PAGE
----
Robertson plays under control and shows a lot of poise in the pocket,” said Greg Powers, President of Next Level Athlete and the senior recruiting analyst for “He has a good arm and does not have to load up to make all the throws, which helps with his accuracy.”

He is actually the highest-rated Bulldogs commit in 2021, per 247Sports. Also committed to MSU are fellow Texans Theodor Knox out of The Woodlands (the second-highest rated commit) and QB Daniel Greek (Argyle Liberty Christian).

“The reason I chose Mississippi State is I saw what Joe Burrow did at LSU, leading the nation in passing, just tearing it up, and I knew that Mike Leach’s offense is notorious for that,” he said. “So I figured if you go to the SEC and do what Joe Burrow did, I feel like NFL scouts see that and it makes you wanted.”

Leach actually started recruiting Robertson when he was the head coach at Washington State. For Robertson, the familiarity with Leach began back when he was the head coach at nearby Texas Tech.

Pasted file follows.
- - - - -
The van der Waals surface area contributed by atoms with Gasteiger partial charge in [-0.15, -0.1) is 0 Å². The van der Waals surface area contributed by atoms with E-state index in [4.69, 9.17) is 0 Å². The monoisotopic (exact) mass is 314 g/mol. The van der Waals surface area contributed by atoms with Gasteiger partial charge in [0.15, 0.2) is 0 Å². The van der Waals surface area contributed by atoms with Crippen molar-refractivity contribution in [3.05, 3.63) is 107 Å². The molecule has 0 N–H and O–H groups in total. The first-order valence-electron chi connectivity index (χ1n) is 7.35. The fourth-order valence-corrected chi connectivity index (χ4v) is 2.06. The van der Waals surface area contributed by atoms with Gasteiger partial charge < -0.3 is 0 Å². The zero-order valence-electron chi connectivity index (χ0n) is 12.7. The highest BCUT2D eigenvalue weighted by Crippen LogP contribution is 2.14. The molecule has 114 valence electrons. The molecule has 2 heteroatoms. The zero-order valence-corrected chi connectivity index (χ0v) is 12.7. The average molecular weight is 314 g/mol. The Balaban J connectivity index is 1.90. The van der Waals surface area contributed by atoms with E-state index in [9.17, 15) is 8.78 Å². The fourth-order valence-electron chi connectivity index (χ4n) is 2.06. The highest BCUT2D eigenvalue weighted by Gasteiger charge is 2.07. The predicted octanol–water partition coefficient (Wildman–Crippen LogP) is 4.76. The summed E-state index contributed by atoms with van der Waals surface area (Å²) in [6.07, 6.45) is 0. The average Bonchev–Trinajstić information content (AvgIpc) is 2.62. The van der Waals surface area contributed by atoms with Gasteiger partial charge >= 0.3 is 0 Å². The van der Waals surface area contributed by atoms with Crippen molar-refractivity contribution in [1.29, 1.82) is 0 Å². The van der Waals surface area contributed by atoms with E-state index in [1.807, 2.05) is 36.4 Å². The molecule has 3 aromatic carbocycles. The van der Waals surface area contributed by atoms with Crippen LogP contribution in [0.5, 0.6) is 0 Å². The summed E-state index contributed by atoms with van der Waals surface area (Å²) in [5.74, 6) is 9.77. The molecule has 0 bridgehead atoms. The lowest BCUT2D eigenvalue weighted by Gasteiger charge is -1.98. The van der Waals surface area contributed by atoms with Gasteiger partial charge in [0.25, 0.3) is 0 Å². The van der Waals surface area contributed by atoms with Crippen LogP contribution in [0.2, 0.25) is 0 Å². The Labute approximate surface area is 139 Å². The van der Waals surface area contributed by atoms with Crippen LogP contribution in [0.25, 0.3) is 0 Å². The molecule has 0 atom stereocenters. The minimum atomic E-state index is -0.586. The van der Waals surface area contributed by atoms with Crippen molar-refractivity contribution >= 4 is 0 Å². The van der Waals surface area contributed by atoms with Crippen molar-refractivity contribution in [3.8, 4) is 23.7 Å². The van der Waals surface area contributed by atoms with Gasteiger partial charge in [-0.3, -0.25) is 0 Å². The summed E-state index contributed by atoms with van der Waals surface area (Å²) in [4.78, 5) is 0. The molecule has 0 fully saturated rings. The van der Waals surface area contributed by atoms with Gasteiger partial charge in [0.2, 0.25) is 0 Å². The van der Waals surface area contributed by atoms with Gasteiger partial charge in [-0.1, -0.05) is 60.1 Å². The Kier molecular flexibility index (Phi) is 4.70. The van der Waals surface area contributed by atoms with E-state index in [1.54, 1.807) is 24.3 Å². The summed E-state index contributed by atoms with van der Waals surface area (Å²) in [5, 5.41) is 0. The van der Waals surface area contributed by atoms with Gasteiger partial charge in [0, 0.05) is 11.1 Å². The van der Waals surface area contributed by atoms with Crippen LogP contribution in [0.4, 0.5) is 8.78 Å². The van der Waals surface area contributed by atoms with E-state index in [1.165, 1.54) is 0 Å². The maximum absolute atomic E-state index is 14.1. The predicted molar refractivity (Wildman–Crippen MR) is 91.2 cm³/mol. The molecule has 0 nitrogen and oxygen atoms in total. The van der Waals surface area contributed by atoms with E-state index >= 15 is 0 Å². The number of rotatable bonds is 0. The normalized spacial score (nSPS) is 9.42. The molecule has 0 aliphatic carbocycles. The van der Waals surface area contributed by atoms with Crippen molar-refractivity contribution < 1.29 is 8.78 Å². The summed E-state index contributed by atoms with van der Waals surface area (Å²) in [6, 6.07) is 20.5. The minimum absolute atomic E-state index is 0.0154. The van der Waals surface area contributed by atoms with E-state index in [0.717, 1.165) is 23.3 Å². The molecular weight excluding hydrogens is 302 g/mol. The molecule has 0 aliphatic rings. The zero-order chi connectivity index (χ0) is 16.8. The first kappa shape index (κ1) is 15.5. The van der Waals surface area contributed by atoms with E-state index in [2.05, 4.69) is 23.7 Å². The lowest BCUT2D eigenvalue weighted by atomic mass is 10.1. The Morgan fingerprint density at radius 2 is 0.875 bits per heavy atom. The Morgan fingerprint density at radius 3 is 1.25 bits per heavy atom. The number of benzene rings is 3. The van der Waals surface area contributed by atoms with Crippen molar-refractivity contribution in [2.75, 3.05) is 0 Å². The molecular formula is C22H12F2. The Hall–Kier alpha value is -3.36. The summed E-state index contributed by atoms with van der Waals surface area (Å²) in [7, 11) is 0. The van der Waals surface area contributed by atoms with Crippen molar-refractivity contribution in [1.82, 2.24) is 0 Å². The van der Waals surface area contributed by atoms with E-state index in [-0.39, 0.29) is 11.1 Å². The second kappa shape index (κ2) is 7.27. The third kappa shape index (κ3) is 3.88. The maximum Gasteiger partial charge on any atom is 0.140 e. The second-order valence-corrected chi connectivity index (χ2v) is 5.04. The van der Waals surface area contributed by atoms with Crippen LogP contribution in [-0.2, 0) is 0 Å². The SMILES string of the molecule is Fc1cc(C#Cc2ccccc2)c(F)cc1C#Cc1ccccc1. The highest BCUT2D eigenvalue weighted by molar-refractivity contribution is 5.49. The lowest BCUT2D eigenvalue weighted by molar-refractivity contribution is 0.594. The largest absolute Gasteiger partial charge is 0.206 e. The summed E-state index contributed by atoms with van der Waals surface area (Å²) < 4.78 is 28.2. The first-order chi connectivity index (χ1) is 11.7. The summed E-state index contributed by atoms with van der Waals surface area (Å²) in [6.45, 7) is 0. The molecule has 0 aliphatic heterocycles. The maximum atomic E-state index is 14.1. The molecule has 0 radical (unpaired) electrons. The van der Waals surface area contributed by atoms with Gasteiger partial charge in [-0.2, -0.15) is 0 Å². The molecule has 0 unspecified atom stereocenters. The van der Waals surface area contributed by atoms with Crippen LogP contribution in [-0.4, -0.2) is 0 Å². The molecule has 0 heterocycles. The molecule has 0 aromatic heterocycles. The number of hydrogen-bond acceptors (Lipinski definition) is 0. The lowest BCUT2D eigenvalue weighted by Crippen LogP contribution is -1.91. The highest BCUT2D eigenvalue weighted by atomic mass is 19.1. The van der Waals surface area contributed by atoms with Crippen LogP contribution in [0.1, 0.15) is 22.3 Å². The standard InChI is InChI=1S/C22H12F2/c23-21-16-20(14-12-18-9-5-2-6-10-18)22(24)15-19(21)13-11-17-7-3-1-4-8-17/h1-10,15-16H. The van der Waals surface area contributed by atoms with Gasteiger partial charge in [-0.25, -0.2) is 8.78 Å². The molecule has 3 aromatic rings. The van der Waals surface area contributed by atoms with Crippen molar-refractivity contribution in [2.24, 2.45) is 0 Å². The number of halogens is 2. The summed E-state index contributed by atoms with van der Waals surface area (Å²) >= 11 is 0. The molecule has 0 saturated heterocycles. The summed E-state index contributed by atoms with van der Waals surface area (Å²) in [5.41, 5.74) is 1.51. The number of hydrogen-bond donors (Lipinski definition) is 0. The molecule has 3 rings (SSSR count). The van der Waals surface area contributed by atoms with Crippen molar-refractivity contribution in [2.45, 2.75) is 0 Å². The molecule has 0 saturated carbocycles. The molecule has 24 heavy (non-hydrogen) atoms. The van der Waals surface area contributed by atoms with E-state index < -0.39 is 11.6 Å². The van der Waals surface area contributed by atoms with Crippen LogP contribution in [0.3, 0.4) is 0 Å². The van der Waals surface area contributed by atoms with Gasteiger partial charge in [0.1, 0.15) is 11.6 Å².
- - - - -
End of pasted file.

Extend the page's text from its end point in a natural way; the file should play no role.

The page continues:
“I remember a lot of those games; the Michael Crabtree catch to upset Texas,” said Robertson, who stands 6-foot-4 and 205 pounds. “The biggest selling point was the offense he runs and to have a chance at challenging the record books year in and year out.”

Robertson committed to the Bulldogs over offers from Arizona State, Arkansas, Florida State, Louisiana, Louisville, Nevada, North Texas, SMU, TCU, Texas, Texas State, Tulsa, USC, Washington State and Wisconsin.

“I thought all the coaches that recruited him heavily did a great job,” Coronado head football coach Seth Parr said. “His recruitment was kind of weird; he didn’t get a lot of offers at the beginning and then it picked up. Leach was on him at the beginning and that was important to Sawyer. The offense that we run, and they run are very similar. Leach being here in Lubbock was a big deal for him. Your childhood memory is when Crabtree catches the ball. He lived that, so I thought that had a big impact on him.”

Robertson initially thought that if he was going to play any sport in college it would be baseball, where he is a do-all outfielder who hit .481 with 1 home run, 5 doubles, 2 triples, 12 RBI and 20 runs scored in 16 games for Coronado in a season cut short due to COVID-19.